|What We Know About the Red Planet|
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Only two of four terrestrial planets have satellites:
The Moons of Mars
Among the nine planets in our Solar System, the four nearest the Sun are referred to as terrestrial. Earth is third from the Sun and Mars is fourth. Among the four terrestrial planets, only Earth and Mars have natural satellites.
Phobos and Deimos were detected first by American astronomer Asaph Hall at the U.S. Naval Observatory in Washington, D.C. Peering through his 26-inch telescope, Hall spotted what he called a "Mars star" moving against the black background of space near the Red Planet. He scribbled in his log that Phobos was "faint and difficult to observe."
- Earth has its Moon.
- Mars has two tiny natural satellites, Phobos and Deimos, named after the horses of the mythical Roman god of war, Mars.
More than a century later, we know what Phobos looks like. Interplanetary probes have beamed photos of it to Earth.
Deimos appears smooth in some photos, but is covered with craters. It is less than nine miles from end to end.
- The U.S. spacecraft Mariner 9, launched in 1971, transmitted the first close-up images of Phobos and Deimos. The moon is about 16 miles across its longest dimension. Craters as small as 984 feet are visible in the mariner 9 image.
- Later close-up photography by NASA's Viking 1 and 2 spacecraft in 1977 revealed Phobos is a mere 18 miles long, 13 miles wide and 12 miles deep. By comparison, Earth's moon is a mammoth 2,160 miles in diameter.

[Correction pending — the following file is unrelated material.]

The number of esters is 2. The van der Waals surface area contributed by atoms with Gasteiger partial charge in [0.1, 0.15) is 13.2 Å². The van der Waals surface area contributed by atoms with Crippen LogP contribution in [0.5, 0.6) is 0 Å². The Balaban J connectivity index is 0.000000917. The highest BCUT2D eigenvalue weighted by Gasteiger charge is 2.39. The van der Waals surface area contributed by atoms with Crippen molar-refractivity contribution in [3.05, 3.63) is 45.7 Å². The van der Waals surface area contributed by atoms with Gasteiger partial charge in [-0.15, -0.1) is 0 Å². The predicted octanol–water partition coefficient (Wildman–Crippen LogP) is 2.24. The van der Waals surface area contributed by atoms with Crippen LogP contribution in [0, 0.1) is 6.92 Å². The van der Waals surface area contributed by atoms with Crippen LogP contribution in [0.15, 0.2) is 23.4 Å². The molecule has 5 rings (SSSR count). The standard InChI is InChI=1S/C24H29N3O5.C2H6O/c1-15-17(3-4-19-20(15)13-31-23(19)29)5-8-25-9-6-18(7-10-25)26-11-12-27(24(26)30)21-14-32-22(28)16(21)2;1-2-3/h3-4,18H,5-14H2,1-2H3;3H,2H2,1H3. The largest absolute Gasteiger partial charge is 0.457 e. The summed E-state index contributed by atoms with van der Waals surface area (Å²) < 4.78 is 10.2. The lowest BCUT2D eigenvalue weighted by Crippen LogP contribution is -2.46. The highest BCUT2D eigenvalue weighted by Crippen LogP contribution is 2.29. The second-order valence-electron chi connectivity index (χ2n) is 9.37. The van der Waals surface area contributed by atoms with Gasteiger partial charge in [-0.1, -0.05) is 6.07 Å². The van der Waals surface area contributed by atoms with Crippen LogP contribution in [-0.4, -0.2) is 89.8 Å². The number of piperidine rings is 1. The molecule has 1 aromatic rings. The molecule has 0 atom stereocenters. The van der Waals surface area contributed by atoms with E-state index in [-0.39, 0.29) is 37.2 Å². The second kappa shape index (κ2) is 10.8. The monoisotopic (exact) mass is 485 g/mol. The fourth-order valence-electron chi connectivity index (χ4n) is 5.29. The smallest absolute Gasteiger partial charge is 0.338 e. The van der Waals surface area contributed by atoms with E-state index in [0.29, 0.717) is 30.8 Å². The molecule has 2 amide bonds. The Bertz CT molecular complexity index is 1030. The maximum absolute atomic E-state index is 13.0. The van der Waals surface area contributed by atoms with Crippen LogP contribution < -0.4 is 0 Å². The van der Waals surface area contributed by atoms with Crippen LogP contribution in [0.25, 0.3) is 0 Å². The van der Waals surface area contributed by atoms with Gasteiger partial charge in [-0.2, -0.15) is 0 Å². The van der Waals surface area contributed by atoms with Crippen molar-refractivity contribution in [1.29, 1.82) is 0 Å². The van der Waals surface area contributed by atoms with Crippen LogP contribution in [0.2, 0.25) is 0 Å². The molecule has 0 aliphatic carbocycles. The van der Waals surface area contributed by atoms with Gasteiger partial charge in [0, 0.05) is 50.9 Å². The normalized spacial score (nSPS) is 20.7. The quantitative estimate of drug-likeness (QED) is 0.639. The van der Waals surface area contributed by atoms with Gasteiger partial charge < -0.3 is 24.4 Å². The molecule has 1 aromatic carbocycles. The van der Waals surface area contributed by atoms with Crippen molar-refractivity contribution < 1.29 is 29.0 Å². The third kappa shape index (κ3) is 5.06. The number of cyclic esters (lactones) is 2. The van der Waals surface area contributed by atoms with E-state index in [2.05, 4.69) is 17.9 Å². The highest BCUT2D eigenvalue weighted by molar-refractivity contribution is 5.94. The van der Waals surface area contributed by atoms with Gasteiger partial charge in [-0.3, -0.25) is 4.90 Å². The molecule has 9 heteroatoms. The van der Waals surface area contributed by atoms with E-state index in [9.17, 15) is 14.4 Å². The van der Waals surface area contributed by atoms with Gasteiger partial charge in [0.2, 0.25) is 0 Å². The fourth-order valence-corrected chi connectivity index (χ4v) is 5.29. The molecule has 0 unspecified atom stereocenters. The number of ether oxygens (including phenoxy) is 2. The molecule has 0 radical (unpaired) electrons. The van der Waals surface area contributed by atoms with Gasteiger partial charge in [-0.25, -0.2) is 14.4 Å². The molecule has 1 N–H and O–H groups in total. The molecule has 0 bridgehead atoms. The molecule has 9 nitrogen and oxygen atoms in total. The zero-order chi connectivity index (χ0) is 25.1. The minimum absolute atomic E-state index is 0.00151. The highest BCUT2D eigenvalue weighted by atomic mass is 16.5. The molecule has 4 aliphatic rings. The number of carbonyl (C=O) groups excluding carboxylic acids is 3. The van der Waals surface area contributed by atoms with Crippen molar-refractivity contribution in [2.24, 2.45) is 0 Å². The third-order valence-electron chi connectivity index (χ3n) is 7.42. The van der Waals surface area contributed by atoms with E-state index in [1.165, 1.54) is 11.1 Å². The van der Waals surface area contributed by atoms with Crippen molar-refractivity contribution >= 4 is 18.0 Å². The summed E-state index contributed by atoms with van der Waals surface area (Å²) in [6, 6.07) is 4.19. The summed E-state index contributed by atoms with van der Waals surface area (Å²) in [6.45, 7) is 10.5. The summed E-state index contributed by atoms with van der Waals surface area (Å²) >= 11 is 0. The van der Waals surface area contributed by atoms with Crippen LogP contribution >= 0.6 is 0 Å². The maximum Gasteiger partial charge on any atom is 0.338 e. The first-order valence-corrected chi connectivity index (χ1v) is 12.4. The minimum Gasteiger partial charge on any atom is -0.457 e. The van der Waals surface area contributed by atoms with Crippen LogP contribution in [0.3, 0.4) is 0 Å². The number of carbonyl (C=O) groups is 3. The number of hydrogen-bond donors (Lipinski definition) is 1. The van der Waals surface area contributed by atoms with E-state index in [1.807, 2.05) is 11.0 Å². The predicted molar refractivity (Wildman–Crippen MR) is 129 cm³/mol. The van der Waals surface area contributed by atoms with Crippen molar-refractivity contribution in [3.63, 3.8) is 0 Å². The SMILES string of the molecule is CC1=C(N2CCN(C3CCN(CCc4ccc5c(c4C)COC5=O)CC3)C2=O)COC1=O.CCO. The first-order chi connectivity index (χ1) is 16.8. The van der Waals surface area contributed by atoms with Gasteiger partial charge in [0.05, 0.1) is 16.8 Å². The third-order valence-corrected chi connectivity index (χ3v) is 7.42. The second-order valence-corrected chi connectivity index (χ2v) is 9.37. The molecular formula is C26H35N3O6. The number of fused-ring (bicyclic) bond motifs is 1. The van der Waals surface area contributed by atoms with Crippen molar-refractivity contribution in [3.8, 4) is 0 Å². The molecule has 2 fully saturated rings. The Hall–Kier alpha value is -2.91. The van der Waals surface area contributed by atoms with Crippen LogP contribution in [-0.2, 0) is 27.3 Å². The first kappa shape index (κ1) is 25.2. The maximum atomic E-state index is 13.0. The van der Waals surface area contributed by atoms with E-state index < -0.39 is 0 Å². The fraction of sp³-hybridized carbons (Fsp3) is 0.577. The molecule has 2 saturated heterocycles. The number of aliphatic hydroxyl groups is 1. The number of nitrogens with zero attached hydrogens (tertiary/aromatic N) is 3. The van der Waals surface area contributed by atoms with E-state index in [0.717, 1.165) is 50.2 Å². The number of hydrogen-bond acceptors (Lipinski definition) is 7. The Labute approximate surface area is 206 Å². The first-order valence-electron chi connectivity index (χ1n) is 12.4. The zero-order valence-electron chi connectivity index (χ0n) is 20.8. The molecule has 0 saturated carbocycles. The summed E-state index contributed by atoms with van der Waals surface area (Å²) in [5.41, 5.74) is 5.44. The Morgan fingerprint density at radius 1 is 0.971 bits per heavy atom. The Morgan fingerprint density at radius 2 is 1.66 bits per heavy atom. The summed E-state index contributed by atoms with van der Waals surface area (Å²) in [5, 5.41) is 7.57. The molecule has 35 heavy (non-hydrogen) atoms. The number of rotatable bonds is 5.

The photos showed Phobos is covered with craters and deep depressions. It's shaped something like an apple with a bite out of it.
What is it? Phobos is the larger of Mars' two natural satellites, but is it actually a Martian moon? Or is it an asteroid captured by the gravity of Mars? Scientists have been asking about that since Hall discovered Phobos in 1877. Answers have been hard to come by, even after robots were sent to explore the tiny body.
Some scientists think Phobos is not a natural satellite, but an asteroid grasped by Martian gravity. If so, Phobos eventually could give visiting scientists a chance to analyze matter unchanged in 4.6 billion years ago since the infancy of the Solar System.
The former Soviet Union had hoped to clear up the moon question when it launched a pair of spacecraft, named Phobos 1 and Phobos 2, in 1988. Unfortunately, the first was lost when a ground controller sent the craft a wrong command that turned its electricity-generating solar panels away from the Sun. The second studied Phobos for two months before ground controllers lost contact with it.
MARS MOON PHOBOS IS HIP DEEP IN POWDER
PHOBOS AND DEIMOS IMAGES: JPL JPL MARS GSFC PHOTOJOURNAL MSSS ARIZONA STATE UNIV
Learn more: Human Exploration of Mars:
There have been three stages of exploration so far
Probes fly by Mars taking pictures
Spacecraft fly into orbit above Mars
Landers and Rovers:
- Mariner 8-9
- Viking 1-2
- Mars Observer
- Mars Climate Orbiter
- Mars Global Surveyor
- Mars Global Surveyor home
- 2001 Mars Odyssey
- 2001 Mars Odyssey home
- Mars Express
- Mars Express home
- Mars Reconnaissance Orbiter 2005
- Mars Reconnaissance Orbiter home
Landers and rovers drop to the surface
- Space Today Online
- National Park Service
- Washington State
- US Army Training
- Princeton Univ
Ice: Mars Photo Galleries:
- Mars Sand Dunes Gallery
- Mars Dust Storms Gallery
- Mars Terrain Gallery
- Mars Polar Ice Caps Gallery
- Mars Volcanoes Gallery
- Mars Water Features Gallery
- Mars Craters Gallery
- Mars Canyons Gallery